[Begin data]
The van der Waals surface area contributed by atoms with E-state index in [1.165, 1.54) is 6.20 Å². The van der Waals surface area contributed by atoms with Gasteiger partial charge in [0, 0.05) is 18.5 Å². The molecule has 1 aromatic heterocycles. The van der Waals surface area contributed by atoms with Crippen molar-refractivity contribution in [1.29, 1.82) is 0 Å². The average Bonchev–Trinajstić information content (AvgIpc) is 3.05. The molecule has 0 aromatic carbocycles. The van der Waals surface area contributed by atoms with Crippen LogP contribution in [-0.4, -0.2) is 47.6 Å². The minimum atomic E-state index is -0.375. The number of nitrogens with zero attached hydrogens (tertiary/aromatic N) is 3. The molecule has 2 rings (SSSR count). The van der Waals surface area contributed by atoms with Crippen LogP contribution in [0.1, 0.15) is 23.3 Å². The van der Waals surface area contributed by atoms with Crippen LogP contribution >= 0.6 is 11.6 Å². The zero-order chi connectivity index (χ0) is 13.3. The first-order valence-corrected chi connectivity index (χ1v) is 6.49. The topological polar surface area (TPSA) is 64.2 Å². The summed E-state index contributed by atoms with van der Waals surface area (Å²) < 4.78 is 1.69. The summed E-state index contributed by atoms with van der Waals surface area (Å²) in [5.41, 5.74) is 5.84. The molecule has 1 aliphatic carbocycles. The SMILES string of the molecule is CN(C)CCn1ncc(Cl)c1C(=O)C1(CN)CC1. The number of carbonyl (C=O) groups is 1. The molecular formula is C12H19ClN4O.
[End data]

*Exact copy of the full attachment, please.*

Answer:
The van der Waals surface area contributed by atoms with E-state index in [1.165, 1.54) is 6.20 Å². The van der Waals surface area contributed by atoms with Gasteiger partial charge in [0, 0.05) is 18.5 Å². The molecule has 1 aromatic heterocycles. The van der Waals surface area contributed by atoms with Crippen molar-refractivity contribution in [1.29, 1.82) is 0 Å². The average Bonchev–Trinajstić information content (AvgIpc) is 3.05. The molecule has 0 aromatic carbocycles. The van der Waals surface area contributed by atoms with Crippen LogP contribution in [-0.4, -0.2) is 47.6 Å². The minimum atomic E-state index is -0.375. The number of nitrogens with zero attached hydrogens (tertiary/aromatic N) is 3. The molecule has 2 rings (SSSR count). The van der Waals surface area contributed by atoms with Crippen LogP contribution in [0.1, 0.15) is 23.3 Å². The van der Waals surface area contributed by atoms with Crippen LogP contribution >= 0.6 is 11.6 Å². The zero-order chi connectivity index (χ0) is 13.3. The first-order valence-corrected chi connectivity index (χ1v) is 6.49. The topological polar surface area (TPSA) is 64.2 Å². The summed E-state index contributed by atoms with van der Waals surface area (Å²) < 4.78 is 1.69. The summed E-state index contributed by atoms with van der Waals surface area (Å²) in [5.41, 5.74) is 5.84. The molecule has 1 aliphatic carbocycles. The SMILES string of the molecule is CN(C)CCn1ncc(Cl)c1C(=O)C1(CN)CC1. The number of carbonyl (C=O) groups is 1. The molecular formula is C12H19ClN4O.